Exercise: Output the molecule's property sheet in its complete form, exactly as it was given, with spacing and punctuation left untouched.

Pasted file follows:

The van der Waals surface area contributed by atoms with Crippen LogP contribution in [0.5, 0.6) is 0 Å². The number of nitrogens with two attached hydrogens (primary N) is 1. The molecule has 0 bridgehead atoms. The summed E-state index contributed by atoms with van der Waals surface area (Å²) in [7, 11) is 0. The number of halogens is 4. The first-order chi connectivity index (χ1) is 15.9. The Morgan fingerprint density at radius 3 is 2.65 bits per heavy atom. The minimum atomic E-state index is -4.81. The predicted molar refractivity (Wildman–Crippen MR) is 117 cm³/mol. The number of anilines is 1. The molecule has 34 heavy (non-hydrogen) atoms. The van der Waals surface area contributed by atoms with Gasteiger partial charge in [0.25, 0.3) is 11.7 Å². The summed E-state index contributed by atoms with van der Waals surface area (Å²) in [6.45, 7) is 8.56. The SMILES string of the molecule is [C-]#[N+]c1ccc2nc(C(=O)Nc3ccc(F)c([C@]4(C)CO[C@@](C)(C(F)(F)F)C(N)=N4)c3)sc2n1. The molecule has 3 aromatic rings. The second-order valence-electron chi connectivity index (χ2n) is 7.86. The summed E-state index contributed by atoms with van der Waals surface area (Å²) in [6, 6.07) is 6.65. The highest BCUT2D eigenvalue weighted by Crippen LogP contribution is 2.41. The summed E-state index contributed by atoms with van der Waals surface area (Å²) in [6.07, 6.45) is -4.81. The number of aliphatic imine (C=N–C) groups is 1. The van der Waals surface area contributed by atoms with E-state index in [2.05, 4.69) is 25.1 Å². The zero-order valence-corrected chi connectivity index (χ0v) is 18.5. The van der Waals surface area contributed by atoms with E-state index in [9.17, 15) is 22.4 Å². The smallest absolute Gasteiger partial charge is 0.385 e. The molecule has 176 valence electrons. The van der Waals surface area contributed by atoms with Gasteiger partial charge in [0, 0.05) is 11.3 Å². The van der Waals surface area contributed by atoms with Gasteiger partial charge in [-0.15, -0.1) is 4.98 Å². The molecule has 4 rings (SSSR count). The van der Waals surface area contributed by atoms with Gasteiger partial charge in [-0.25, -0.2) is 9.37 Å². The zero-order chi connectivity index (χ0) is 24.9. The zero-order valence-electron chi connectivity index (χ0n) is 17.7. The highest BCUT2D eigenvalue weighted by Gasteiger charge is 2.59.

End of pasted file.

The van der Waals surface area contributed by atoms with Crippen LogP contribution in [0.5, 0.6) is 0 Å². The number of nitrogens with two attached hydrogens (primary N) is 1. The molecule has 0 bridgehead atoms. The summed E-state index contributed by atoms with van der Waals surface area (Å²) in [7, 11) is 0. The number of halogens is 4. The first-order chi connectivity index (χ1) is 15.9. The Morgan fingerprint density at radius 3 is 2.65 bits per heavy atom. The minimum atomic E-state index is -4.81. The predicted molar refractivity (Wildman–Crippen MR) is 117 cm³/mol. The number of anilines is 1. The molecule has 34 heavy (non-hydrogen) atoms. The van der Waals surface area contributed by atoms with Gasteiger partial charge in [0.25, 0.3) is 11.7 Å². The summed E-state index contributed by atoms with van der Waals surface area (Å²) in [6.45, 7) is 8.56. The SMILES string of the molecule is [C-]#[N+]c1ccc2nc(C(=O)Nc3ccc(F)c([C@]4(C)CO[C@@](C)(C(F)(F)F)C(N)=N4)c3)sc2n1. The molecule has 3 aromatic rings. The second-order valence-electron chi connectivity index (χ2n) is 7.86. The summed E-state index contributed by atoms with van der Waals surface area (Å²) in [6, 6.07) is 6.65. The highest BCUT2D eigenvalue weighted by Crippen LogP contribution is 2.41. The summed E-state index contributed by atoms with van der Waals surface area (Å²) in [6.07, 6.45) is -4.81. The number of aliphatic imine (C=N–C) groups is 1. The van der Waals surface area contributed by atoms with E-state index in [2.05, 4.69) is 25.1 Å². The zero-order valence-corrected chi connectivity index (χ0v) is 18.5. The van der Waals surface area contributed by atoms with E-state index in [9.17, 15) is 22.4 Å². The smallest absolute Gasteiger partial charge is 0.385 e. The molecule has 176 valence electrons. The van der Waals surface area contributed by atoms with Gasteiger partial charge in [0, 0.05) is 11.3 Å². The van der Waals surface area contributed by atoms with Gasteiger partial charge in [-0.15, -0.1) is 4.98 Å². The molecule has 4 rings (SSSR count). The van der Waals surface area contributed by atoms with Gasteiger partial charge in [-0.25, -0.2) is 9.37 Å². The zero-order chi connectivity index (χ0) is 24.9. The zero-order valence-electron chi connectivity index (χ0n) is 17.7. The highest BCUT2D eigenvalue weighted by Gasteiger charge is 2.59.